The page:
Does it help Rick Santorum to slam JFK on religion's role in politics?
Rick Santorum on Sunday attacked John F. Kennedy's 1960 speech affirming separation of church and state. With two-thirds of Americans saying religion is 'losing influence' in US life, he may be playing to those who worry about that.
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The changes over the past five decades include a confluence of social and political forces. America has remained deeply religious, compared with other industrialized democracies. Yet the perception that religion is losing influence has been matched by the rise of what political analysts David Domke and Kevin Coe have called a "God strategy" in US politics.Skip to next paragraph
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Republican politicians, and to a lesser extent Democratic ones as well, have become more vocal about their religious faith – and have enhanced their connection with many voters as a result. They may not quite be kneeling, Tim Tebow-style, before each speech. But Mr. Domke and Mr. Coe argue in their 2008 book that Kennedy's speech conveyed "a welcome message then" that would be "almost unimaginable today."
Polls show that Americans want their leaders to be people with strong religious faith, says Greg Smith, a senior researcher at the Pew Forum.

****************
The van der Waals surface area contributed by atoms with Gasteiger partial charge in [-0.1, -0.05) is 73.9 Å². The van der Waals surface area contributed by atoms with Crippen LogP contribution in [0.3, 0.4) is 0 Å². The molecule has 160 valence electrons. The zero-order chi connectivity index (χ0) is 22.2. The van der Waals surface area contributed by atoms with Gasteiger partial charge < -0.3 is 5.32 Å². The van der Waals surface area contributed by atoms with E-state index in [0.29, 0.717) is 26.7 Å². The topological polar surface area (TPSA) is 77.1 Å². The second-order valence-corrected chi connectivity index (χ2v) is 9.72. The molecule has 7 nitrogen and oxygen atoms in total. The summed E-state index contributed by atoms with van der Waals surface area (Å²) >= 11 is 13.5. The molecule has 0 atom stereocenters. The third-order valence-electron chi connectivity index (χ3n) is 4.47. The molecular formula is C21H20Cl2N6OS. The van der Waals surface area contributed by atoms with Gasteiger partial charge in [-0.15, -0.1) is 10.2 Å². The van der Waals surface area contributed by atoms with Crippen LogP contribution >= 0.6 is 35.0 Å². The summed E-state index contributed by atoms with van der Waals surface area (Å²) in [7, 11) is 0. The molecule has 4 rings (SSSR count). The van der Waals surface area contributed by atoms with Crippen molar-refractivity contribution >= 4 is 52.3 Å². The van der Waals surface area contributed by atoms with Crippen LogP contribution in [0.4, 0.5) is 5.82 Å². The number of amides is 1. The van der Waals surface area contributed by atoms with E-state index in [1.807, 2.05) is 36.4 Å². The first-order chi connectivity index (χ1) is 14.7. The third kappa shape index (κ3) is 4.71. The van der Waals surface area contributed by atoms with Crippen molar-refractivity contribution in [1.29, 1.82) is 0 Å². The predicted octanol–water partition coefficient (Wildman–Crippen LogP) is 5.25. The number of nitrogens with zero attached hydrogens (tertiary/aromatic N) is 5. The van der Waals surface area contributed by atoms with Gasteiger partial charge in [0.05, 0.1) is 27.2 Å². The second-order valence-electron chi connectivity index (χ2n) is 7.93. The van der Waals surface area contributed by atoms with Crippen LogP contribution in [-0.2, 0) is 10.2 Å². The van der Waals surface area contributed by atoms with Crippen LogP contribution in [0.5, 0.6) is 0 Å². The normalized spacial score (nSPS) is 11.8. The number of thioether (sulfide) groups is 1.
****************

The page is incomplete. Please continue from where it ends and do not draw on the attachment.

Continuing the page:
At the same time, it's important not to overplay the cultural gap between today and 1960.
Kennedy didn't disavow all role for religion in public life, as Santorum's comments intimated. He erroneously accused Kennedy of saying "faith is not allowed in the public square."
Although Kennedy talked about "absolute" separation, his speech implied a specific definition of this in practice: No church would be dictating his decisions, and he would seek the best interest of a nation in which "no religious body seeks to impose its will directly or indirectly upon the general populace."
Kennedy added this: "nor do I intend to disavow either my views or my church in order to win this election," and he ended the speech, "so help me God."
Today, as in the 1960s, many Americans share some of the concerns Kennedy spoke to. Mr. Smith cites a 2010 Pew survey finding that 52 percent of Americans, essentially the same share of Americans as in 1968 (in a Gallup poll), say that churches should stay out of politics, rather than push their views in the political arena.
Americans "want to see that kind of influence of religious values" on their leaders, Smith says. "At the same time there's a line at which they don't want to see too much mingling of religious influence in politics."
John Green, a political scientist who tracks the role of religion, says that in 1960, the religious divide in politics was among groups such as Catholics and Protestants. Today, the divide has become more about the preferred level of religiosity in a candidate, says Mr. Green, at the University of Akron in Ohio.
Santorum appeals to many voters who favor a strong level of religiosity. That's a sizable share of Republican voters in the primary races, but a smaller share of the swing voters who would become crucial to Republican hopes in the general election.
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